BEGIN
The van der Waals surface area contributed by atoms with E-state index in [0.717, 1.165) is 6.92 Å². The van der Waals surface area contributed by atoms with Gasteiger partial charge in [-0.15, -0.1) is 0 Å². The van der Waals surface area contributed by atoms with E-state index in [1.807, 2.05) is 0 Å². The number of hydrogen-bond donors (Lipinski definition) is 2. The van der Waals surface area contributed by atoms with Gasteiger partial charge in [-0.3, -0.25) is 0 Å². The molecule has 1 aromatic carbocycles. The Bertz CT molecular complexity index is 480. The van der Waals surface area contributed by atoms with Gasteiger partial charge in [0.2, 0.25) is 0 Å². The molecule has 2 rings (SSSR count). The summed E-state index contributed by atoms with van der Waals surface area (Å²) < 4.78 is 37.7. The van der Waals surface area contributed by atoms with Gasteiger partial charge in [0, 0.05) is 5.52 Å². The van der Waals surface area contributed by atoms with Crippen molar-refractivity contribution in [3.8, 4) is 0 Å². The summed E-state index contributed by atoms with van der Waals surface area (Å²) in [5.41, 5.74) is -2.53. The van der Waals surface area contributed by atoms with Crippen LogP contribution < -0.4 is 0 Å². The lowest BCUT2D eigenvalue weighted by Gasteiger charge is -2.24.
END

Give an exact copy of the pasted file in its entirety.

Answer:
The van der Waals surface area contributed by atoms with E-state index in [0.717, 1.165) is 6.92 Å². The van der Waals surface area contributed by atoms with Gasteiger partial charge in [-0.15, -0.1) is 0 Å². The van der Waals surface area contributed by atoms with E-state index in [1.807, 2.05) is 0 Å². The number of hydrogen-bond donors (Lipinski definition) is 2. The van der Waals surface area contributed by atoms with Gasteiger partial charge in [-0.3, -0.25) is 0 Å². The molecule has 1 aromatic carbocycles. The Bertz CT molecular complexity index is 480. The van der Waals surface area contributed by atoms with Gasteiger partial charge in [0.2, 0.25) is 0 Å². The molecule has 2 rings (SSSR count). The summed E-state index contributed by atoms with van der Waals surface area (Å²) < 4.78 is 37.7. The van der Waals surface area contributed by atoms with Gasteiger partial charge in [0, 0.05) is 5.52 Å². The van der Waals surface area contributed by atoms with Crippen molar-refractivity contribution in [3.8, 4) is 0 Å². The summed E-state index contributed by atoms with van der Waals surface area (Å²) in [5.41, 5.74) is -2.53. The van der Waals surface area contributed by atoms with Crippen LogP contribution < -0.4 is 0 Å². The lowest BCUT2D eigenvalue weighted by Gasteiger charge is -2.24.